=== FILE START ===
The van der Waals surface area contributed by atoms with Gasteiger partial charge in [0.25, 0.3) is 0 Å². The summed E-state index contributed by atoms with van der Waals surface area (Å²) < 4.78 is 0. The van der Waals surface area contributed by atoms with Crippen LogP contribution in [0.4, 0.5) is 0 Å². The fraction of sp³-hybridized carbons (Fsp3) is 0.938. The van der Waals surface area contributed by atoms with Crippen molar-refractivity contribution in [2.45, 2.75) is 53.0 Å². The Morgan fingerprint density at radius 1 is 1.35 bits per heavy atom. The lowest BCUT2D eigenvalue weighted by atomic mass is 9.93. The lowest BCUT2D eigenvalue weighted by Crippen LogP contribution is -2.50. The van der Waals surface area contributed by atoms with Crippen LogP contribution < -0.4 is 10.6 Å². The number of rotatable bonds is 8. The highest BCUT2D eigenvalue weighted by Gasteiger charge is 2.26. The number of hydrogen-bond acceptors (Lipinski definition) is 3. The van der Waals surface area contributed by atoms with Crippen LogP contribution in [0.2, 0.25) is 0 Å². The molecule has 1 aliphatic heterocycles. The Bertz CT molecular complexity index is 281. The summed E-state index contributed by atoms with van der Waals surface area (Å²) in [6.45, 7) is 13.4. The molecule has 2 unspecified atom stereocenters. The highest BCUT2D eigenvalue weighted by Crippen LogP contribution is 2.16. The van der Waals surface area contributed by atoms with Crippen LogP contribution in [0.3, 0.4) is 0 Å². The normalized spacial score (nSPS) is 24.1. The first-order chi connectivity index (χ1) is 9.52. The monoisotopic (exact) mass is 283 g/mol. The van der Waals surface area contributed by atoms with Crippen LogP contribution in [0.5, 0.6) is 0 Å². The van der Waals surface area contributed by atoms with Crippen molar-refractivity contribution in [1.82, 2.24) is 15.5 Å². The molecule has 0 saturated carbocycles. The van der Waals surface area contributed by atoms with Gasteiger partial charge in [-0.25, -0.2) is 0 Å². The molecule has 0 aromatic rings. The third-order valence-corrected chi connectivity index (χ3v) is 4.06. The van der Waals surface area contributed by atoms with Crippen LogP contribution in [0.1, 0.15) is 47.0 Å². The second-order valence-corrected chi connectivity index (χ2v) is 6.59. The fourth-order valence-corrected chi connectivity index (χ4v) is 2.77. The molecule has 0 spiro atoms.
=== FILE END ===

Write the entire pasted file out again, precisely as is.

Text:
The van der Waals surface area contributed by atoms with Gasteiger partial charge in [0.25, 0.3) is 0 Å². The summed E-state index contributed by atoms with van der Waals surface area (Å²) < 4.78 is 0. The van der Waals surface area contributed by atoms with Crippen LogP contribution in [0.4, 0.5) is 0 Å². The fraction of sp³-hybridized carbons (Fsp3) is 0.938. The van der Waals surface area contributed by atoms with Crippen molar-refractivity contribution in [2.45, 2.75) is 53.0 Å². The Morgan fingerprint density at radius 1 is 1.35 bits per heavy atom. The lowest BCUT2D eigenvalue weighted by atomic mass is 9.93. The lowest BCUT2D eigenvalue weighted by Crippen LogP contribution is -2.50. The van der Waals surface area contributed by atoms with Crippen LogP contribution < -0.4 is 10.6 Å². The number of rotatable bonds is 8. The highest BCUT2D eigenvalue weighted by Gasteiger charge is 2.26. The number of hydrogen-bond acceptors (Lipinski definition) is 3. The van der Waals surface area contributed by atoms with Crippen LogP contribution in [0.2, 0.25) is 0 Å². The molecule has 1 aliphatic heterocycles. The Bertz CT molecular complexity index is 281. The summed E-state index contributed by atoms with van der Waals surface area (Å²) in [6.45, 7) is 13.4. The molecule has 2 unspecified atom stereocenters. The highest BCUT2D eigenvalue weighted by Crippen LogP contribution is 2.16. The van der Waals surface area contributed by atoms with Crippen LogP contribution in [0.3, 0.4) is 0 Å². The normalized spacial score (nSPS) is 24.1. The first-order chi connectivity index (χ1) is 9.52. The monoisotopic (exact) mass is 283 g/mol. The van der Waals surface area contributed by atoms with Crippen LogP contribution in [0.5, 0.6) is 0 Å². The van der Waals surface area contributed by atoms with Crippen molar-refractivity contribution in [1.82, 2.24) is 15.5 Å². The molecule has 0 saturated carbocycles. The van der Waals surface area contributed by atoms with Gasteiger partial charge in [-0.25, -0.2) is 0 Å². The molecule has 0 aromatic rings. The third-order valence-corrected chi connectivity index (χ3v) is 4.06. The van der Waals surface area contributed by atoms with Crippen LogP contribution in [0.1, 0.15) is 47.0 Å². The second-order valence-corrected chi connectivity index (χ2v) is 6.59. The fourth-order valence-corrected chi connectivity index (χ4v) is 2.77. The molecule has 0 spiro atoms.